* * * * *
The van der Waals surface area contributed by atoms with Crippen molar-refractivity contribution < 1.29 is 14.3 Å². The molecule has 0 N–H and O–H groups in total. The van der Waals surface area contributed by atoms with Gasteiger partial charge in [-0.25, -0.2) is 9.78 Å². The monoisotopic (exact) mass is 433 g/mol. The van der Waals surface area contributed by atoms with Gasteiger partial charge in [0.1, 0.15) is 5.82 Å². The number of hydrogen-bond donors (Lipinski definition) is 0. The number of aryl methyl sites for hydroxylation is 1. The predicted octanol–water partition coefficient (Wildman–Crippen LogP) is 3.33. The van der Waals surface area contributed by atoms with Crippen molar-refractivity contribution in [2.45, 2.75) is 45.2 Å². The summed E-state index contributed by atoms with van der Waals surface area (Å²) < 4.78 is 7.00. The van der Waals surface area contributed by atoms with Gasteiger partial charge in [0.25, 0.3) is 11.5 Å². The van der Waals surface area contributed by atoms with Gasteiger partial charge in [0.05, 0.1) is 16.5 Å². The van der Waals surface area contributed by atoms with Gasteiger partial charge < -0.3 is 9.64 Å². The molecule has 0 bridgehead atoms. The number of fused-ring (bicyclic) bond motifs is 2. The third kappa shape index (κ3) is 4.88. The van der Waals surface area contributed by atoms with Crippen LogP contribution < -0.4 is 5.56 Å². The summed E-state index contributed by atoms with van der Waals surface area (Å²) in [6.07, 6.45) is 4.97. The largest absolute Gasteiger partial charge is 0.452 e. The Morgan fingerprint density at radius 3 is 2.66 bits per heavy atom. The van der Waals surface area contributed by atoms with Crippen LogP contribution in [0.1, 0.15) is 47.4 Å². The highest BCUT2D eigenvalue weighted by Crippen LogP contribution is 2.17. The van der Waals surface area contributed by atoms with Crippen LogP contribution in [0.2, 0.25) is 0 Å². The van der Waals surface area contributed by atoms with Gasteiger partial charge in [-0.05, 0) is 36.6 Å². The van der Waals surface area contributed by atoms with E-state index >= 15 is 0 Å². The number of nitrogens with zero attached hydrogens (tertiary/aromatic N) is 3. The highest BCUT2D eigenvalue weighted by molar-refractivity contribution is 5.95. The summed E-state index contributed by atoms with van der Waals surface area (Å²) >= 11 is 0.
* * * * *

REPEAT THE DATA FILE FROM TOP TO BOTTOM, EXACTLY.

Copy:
The van der Waals surface area contributed by atoms with Crippen molar-refractivity contribution < 1.29 is 14.3 Å². The molecule has 0 N–H and O–H groups in total. The van der Waals surface area contributed by atoms with Gasteiger partial charge in [-0.25, -0.2) is 9.78 Å². The monoisotopic (exact) mass is 433 g/mol. The van der Waals surface area contributed by atoms with Gasteiger partial charge in [0.1, 0.15) is 5.82 Å². The number of hydrogen-bond donors (Lipinski definition) is 0. The number of aryl methyl sites for hydroxylation is 1. The predicted octanol–water partition coefficient (Wildman–Crippen LogP) is 3.33. The van der Waals surface area contributed by atoms with Crippen molar-refractivity contribution in [2.45, 2.75) is 45.2 Å². The summed E-state index contributed by atoms with van der Waals surface area (Å²) < 4.78 is 7.00. The van der Waals surface area contributed by atoms with Gasteiger partial charge in [0.25, 0.3) is 11.5 Å². The van der Waals surface area contributed by atoms with Gasteiger partial charge in [0.05, 0.1) is 16.5 Å². The van der Waals surface area contributed by atoms with Gasteiger partial charge < -0.3 is 9.64 Å². The molecule has 0 bridgehead atoms. The number of fused-ring (bicyclic) bond motifs is 2. The third kappa shape index (κ3) is 4.88. The van der Waals surface area contributed by atoms with Crippen LogP contribution < -0.4 is 5.56 Å². The summed E-state index contributed by atoms with van der Waals surface area (Å²) in [6.07, 6.45) is 4.97. The largest absolute Gasteiger partial charge is 0.452 e. The Morgan fingerprint density at radius 3 is 2.66 bits per heavy atom. The van der Waals surface area contributed by atoms with Crippen LogP contribution in [0.1, 0.15) is 47.4 Å². The highest BCUT2D eigenvalue weighted by Crippen LogP contribution is 2.17. The van der Waals surface area contributed by atoms with Crippen LogP contribution in [0.2, 0.25) is 0 Å². The van der Waals surface area contributed by atoms with Gasteiger partial charge in [-0.05, 0) is 36.6 Å². The van der Waals surface area contributed by atoms with E-state index >= 15 is 0 Å². The number of nitrogens with zero attached hydrogens (tertiary/aromatic N) is 3. The highest BCUT2D eigenvalue weighted by molar-refractivity contribution is 5.95. The summed E-state index contributed by atoms with van der Waals surface area (Å²) >= 11 is 0.